Figure 5.7 shows the relative number distribution of daily amounts of horizontal rain at De Bilt presented by p. 93]buishand:1980, and at the Auditorium (P2). The data of De Bilt were taken from winters from 1906 to 1977. Therefore the TUE data were taken from the winter months December 1997 to February 1998 and December 1998 to February 1999. The data of [Buishand and Velds 1980] do not indicate zero daily amounts separately: so approximately 60% of the days had a daily amount of less than 1 mm. Our data show that approximately 40% of the days had no rain and approximately 20% had a rain amount between 0 and 1 mm. Apart from this possible difference, the figure shows quite a good agreement between the TUE rain data and the De Bilt rain data. We cannot state whether this agreement is fortuitous or not, because similar data for the weather station at Eindhoven Airport for a period of many years (30 years) have not yet been published.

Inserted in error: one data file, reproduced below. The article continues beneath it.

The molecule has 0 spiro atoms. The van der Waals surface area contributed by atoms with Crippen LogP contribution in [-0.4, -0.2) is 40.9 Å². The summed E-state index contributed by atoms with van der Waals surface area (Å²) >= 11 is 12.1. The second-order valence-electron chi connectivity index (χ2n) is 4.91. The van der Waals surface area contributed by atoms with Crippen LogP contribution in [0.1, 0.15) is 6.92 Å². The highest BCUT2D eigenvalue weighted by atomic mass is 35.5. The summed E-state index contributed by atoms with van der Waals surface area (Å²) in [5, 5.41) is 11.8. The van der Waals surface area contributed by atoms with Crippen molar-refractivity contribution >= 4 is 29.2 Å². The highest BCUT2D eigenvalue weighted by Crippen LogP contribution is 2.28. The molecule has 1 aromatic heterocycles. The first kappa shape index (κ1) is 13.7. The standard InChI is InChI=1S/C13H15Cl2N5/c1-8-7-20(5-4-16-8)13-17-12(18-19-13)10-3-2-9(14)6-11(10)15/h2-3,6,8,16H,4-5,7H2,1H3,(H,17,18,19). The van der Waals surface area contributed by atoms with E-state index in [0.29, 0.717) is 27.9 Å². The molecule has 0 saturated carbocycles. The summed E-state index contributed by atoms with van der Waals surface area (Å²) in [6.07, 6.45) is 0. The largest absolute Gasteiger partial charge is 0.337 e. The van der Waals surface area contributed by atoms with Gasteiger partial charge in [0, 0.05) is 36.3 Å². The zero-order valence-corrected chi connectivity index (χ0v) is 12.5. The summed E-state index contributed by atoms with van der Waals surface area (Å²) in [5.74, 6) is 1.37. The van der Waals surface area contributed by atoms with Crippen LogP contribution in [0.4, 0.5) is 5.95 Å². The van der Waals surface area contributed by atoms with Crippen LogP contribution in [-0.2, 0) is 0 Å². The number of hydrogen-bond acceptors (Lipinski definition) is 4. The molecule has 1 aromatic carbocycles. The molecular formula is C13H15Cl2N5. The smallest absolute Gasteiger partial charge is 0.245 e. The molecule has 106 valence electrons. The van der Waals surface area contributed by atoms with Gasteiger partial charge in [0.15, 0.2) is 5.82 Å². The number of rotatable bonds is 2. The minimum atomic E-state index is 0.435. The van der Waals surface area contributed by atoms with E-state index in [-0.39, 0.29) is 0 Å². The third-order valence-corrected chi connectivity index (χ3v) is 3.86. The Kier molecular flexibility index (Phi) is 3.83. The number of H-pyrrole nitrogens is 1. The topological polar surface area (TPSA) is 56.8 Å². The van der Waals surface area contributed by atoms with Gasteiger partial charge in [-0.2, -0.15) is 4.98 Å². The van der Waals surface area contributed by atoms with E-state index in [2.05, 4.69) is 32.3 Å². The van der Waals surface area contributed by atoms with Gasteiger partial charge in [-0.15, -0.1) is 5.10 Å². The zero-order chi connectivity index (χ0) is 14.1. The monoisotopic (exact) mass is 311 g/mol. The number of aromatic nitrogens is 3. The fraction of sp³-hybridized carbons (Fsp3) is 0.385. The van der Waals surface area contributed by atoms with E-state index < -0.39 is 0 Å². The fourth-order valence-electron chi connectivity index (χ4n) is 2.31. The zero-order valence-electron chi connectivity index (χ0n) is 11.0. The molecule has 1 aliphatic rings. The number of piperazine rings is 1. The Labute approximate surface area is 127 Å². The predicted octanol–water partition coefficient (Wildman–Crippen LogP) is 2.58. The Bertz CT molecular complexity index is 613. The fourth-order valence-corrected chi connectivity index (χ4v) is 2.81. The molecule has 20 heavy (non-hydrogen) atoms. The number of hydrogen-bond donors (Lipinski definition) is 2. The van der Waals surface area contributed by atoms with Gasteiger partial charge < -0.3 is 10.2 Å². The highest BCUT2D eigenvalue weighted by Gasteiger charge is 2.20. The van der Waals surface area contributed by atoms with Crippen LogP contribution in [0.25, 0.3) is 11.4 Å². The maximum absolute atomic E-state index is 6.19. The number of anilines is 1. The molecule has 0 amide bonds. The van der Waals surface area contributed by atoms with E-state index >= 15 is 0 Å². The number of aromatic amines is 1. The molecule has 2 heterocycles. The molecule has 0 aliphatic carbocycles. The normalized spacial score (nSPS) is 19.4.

On the roof of the Auditorium two tipping-bucket rain gauges were installed at
positions P2 and P3, respectively (figure 3.4). The
distance between these two positions is 33 m. The purpose of the two rain
gauges is to investigate spatial differences in rain intensity on the roof.
Figure 5.8 shows the horizontal rain amounts measured at
P2 and P3 (normalised to the total rain amount) corresponding to
relative differences of the rain intensity measured by the two gauges. These
relative differences are defined as the difference in rain intensity
divided by the mean rain intensity:
From the figure one can deduce that the rain intensity difference is within 10% (30%) for approximately 52% (83%) of the total rain amount. These results are quite satisfactory, form which we conclude that the two positions P2 and P3 represent the same situation.
At approximately 1.5 m from the rain gauge at position P3 a disdrometer was installed. The disdrometer was operational from 1-10-1999 to 7-1-2000. Figure 5.9 presents the cumulative horizontal rain amounts measured by the three devices during this period. Differences are within 30% on monthly basis. Remarkably, the amounts collected by the disdrometer seem larger than those collected by the two rain gauges.